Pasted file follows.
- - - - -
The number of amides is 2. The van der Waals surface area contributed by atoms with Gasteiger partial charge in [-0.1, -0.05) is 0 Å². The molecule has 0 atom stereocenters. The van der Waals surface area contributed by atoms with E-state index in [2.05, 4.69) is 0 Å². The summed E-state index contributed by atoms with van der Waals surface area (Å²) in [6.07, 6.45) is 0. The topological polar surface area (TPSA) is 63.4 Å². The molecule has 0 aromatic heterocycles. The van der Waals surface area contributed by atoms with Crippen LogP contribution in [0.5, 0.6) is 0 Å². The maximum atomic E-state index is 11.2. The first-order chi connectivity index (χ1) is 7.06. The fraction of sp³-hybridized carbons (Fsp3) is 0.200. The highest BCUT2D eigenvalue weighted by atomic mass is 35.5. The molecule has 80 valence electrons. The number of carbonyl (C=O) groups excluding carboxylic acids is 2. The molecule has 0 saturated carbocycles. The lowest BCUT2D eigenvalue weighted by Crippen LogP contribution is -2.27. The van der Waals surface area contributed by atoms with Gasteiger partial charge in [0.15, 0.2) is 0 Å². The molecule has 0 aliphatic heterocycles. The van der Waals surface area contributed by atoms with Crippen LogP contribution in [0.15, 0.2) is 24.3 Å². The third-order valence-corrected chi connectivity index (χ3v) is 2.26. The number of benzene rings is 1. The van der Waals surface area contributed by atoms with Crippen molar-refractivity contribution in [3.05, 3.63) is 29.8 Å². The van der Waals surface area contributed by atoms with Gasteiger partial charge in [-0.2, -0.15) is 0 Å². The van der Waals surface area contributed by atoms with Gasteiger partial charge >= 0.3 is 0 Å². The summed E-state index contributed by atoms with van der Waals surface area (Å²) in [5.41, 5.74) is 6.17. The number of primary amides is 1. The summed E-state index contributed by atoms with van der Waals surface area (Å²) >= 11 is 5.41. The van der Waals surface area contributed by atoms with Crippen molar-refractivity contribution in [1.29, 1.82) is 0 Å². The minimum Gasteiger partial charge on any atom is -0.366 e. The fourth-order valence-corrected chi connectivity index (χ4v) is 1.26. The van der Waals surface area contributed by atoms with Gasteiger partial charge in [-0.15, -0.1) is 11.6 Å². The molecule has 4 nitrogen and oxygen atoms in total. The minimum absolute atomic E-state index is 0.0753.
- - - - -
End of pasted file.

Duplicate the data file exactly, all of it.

The number of amides is 2. The van der Waals surface area contributed by atoms with Gasteiger partial charge in [-0.1, -0.05) is 0 Å². The molecule has 0 atom stereocenters. The van der Waals surface area contributed by atoms with E-state index in [2.05, 4.69) is 0 Å². The summed E-state index contributed by atoms with van der Waals surface area (Å²) in [6.07, 6.45) is 0. The topological polar surface area (TPSA) is 63.4 Å². The molecule has 0 aromatic heterocycles. The van der Waals surface area contributed by atoms with Crippen LogP contribution in [0.5, 0.6) is 0 Å². The maximum atomic E-state index is 11.2. The first-order chi connectivity index (χ1) is 7.06. The fraction of sp³-hybridized carbons (Fsp3) is 0.200. The highest BCUT2D eigenvalue weighted by atomic mass is 35.5. The molecule has 80 valence electrons. The number of carbonyl (C=O) groups excluding carboxylic acids is 2. The molecule has 0 saturated carbocycles. The lowest BCUT2D eigenvalue weighted by Crippen LogP contribution is -2.27. The van der Waals surface area contributed by atoms with Gasteiger partial charge in [0.15, 0.2) is 0 Å². The molecule has 0 aliphatic heterocycles. The van der Waals surface area contributed by atoms with Crippen LogP contribution in [0.15, 0.2) is 24.3 Å². The third-order valence-corrected chi connectivity index (χ3v) is 2.26. The number of benzene rings is 1. The van der Waals surface area contributed by atoms with Crippen molar-refractivity contribution in [3.05, 3.63) is 29.8 Å². The van der Waals surface area contributed by atoms with Gasteiger partial charge in [-0.2, -0.15) is 0 Å². The van der Waals surface area contributed by atoms with Gasteiger partial charge >= 0.3 is 0 Å². The summed E-state index contributed by atoms with van der Waals surface area (Å²) in [5.41, 5.74) is 6.17. The number of primary amides is 1. The summed E-state index contributed by atoms with van der Waals surface area (Å²) >= 11 is 5.41. The van der Waals surface area contributed by atoms with Crippen molar-refractivity contribution in [1.29, 1.82) is 0 Å². The minimum Gasteiger partial charge on any atom is -0.366 e. The fourth-order valence-corrected chi connectivity index (χ4v) is 1.26. The van der Waals surface area contributed by atoms with Gasteiger partial charge in [-0.15, -0.1) is 11.6 Å². The molecule has 4 nitrogen and oxygen atoms in total. The minimum absolute atomic E-state index is 0.0753.